Lumenlab has found a new use for their DIY CNC RoGR Gantry Robot...



Mac based web developers may want to check out Coda before Dreamweaver

November 7, 2008

I didn't learn web development the best way and I know it.  My first real job was a typesetting and page layout position for a publishing company.  One day the boss asked me if I had any interest in web development.  I had zero experience, but said "Sure".

Songbird 1.0 puts media playing innovation in your hands

December 2, 2008

Songbird is a highly customizable alternative to traditional desktop media players.  This open source application is powered by Mozilla, and launched today with "dozens of integrated services, hundreds of add-ons, and a growing developer platform."

Although I was just fine using iTunes, I have to admit that Songbird has some interesting features that add a lot more to the functionality of a desktop media player.  The new mashTape service allows you to discover Flickr photos, YouTube videos, last.fm biographies, Google news, and more for the artist currently playing.  It also provides SHOUTcast radio for streaming music, and event listings powered by Songkick  that shows you when your bands are on tour while you listen to them.

The initial layout is very similar to iTunes (at least to me), but with all of the customizable add-ons I could see how this application could become a very personal extension of ones self, much like my Firefox browser.

Although this app certainly has potential, I don't think iTunes has anything to worry about just yet.





3D is Making a Comeback

January 2, 2009

It's been over 50 years since the Golden Era of 3D in theaters that began in 1952 with the release of Bwana Devil, the first stereoscopic feature film. Since then the 3D industry has had a few revivals and lulls, and has been carried along as a novelty in IMAX theaters... but now it seems it may see a permanent place in the entertainment world, and soon our own homes.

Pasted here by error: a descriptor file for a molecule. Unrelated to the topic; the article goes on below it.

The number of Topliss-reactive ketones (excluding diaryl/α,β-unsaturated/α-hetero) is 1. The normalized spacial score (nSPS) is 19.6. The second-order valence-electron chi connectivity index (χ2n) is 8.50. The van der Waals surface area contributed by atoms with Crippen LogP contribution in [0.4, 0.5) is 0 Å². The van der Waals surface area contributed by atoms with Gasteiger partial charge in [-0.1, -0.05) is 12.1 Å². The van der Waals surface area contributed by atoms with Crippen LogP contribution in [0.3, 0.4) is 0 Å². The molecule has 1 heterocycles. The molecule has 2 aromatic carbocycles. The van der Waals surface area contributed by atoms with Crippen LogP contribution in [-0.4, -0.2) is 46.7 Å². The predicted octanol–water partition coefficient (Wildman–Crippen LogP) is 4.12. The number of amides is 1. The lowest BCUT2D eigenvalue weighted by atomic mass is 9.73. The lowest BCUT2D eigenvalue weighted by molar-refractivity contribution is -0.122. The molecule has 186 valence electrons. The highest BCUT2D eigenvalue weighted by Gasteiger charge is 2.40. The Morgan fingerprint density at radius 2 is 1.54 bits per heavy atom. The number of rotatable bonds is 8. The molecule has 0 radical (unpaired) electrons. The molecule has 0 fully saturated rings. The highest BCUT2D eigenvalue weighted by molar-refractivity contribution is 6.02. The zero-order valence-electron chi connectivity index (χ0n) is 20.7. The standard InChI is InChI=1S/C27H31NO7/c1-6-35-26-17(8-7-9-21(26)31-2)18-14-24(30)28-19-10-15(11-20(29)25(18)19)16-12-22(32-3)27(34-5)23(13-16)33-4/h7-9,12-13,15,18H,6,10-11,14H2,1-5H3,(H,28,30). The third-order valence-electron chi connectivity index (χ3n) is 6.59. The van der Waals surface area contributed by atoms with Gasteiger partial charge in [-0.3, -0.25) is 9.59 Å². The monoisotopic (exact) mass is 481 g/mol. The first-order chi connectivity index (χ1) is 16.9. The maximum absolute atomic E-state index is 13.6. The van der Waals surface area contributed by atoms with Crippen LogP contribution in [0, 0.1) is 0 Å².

On January 8th, college football fans will be able to view the 2009 FedEx BCS National Championship in 3D in select theaters. It will be the first time a sports show has been filmed in 3D.  The NBA All-Star Saturday Night will also be offered in 3D on February 14th.

Following the success of 3D versions of kid films over the past year,  four leading studios will be backing the conversion of 10,000 screens to digital, making 3D movie offerings more of a staple in the film industry.  With large HD televisions steadily dropping in price, and Blu-ray seeming to do well this holiday season, film studios are looking for anything to coax viewers out of their home and back into the theaters.

Regarding home use of 3D, European satelite TV provider Sky tested a new 3D television service in London on December 18th.  The 3D television service is said to be available through existing HD infrastructure next year and not require the purchase of new set-top boxes (you will need 3D glasses though).

We've also now seen the introduction of the world's first 3D webcam by Minoru.







iTunes abandons DRM

January 6, 2009